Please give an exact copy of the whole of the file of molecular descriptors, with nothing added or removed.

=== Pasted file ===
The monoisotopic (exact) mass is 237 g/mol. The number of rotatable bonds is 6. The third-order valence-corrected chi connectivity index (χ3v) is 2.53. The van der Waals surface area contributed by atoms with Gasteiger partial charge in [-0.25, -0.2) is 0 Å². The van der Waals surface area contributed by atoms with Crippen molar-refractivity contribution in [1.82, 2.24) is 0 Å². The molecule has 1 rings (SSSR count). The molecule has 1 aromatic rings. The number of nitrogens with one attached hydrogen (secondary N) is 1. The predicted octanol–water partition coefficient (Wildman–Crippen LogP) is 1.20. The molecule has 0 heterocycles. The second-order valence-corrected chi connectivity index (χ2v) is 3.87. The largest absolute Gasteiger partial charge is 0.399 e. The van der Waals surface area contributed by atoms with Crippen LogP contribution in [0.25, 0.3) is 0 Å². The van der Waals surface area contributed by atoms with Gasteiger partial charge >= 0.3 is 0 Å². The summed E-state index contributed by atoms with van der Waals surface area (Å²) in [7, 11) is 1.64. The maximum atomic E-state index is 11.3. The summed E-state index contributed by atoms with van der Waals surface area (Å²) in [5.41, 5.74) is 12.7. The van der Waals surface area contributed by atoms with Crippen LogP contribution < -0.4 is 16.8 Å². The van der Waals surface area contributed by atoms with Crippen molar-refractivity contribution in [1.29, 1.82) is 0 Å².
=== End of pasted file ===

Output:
The monoisotopic (exact) mass is 237 g/mol. The number of rotatable bonds is 6. The third-order valence-corrected chi connectivity index (χ3v) is 2.53. The van der Waals surface area contributed by atoms with Gasteiger partial charge in [-0.25, -0.2) is 0 Å². The van der Waals surface area contributed by atoms with Crippen molar-refractivity contribution in [1.82, 2.24) is 0 Å². The molecule has 1 rings (SSSR count). The molecule has 1 aromatic rings. The number of nitrogens with one attached hydrogen (secondary N) is 1. The predicted octanol–water partition coefficient (Wildman–Crippen LogP) is 1.20. The molecule has 0 heterocycles. The second-order valence-corrected chi connectivity index (χ2v) is 3.87. The largest absolute Gasteiger partial charge is 0.399 e. The van der Waals surface area contributed by atoms with Crippen LogP contribution in [0.25, 0.3) is 0 Å². The van der Waals surface area contributed by atoms with Gasteiger partial charge >= 0.3 is 0 Å². The summed E-state index contributed by atoms with van der Waals surface area (Å²) in [7, 11) is 1.64. The maximum atomic E-state index is 11.3. The summed E-state index contributed by atoms with van der Waals surface area (Å²) in [5.41, 5.74) is 12.7. The van der Waals surface area contributed by atoms with Crippen LogP contribution < -0.4 is 16.8 Å². The van der Waals surface area contributed by atoms with Crippen molar-refractivity contribution in [1.29, 1.82) is 0 Å².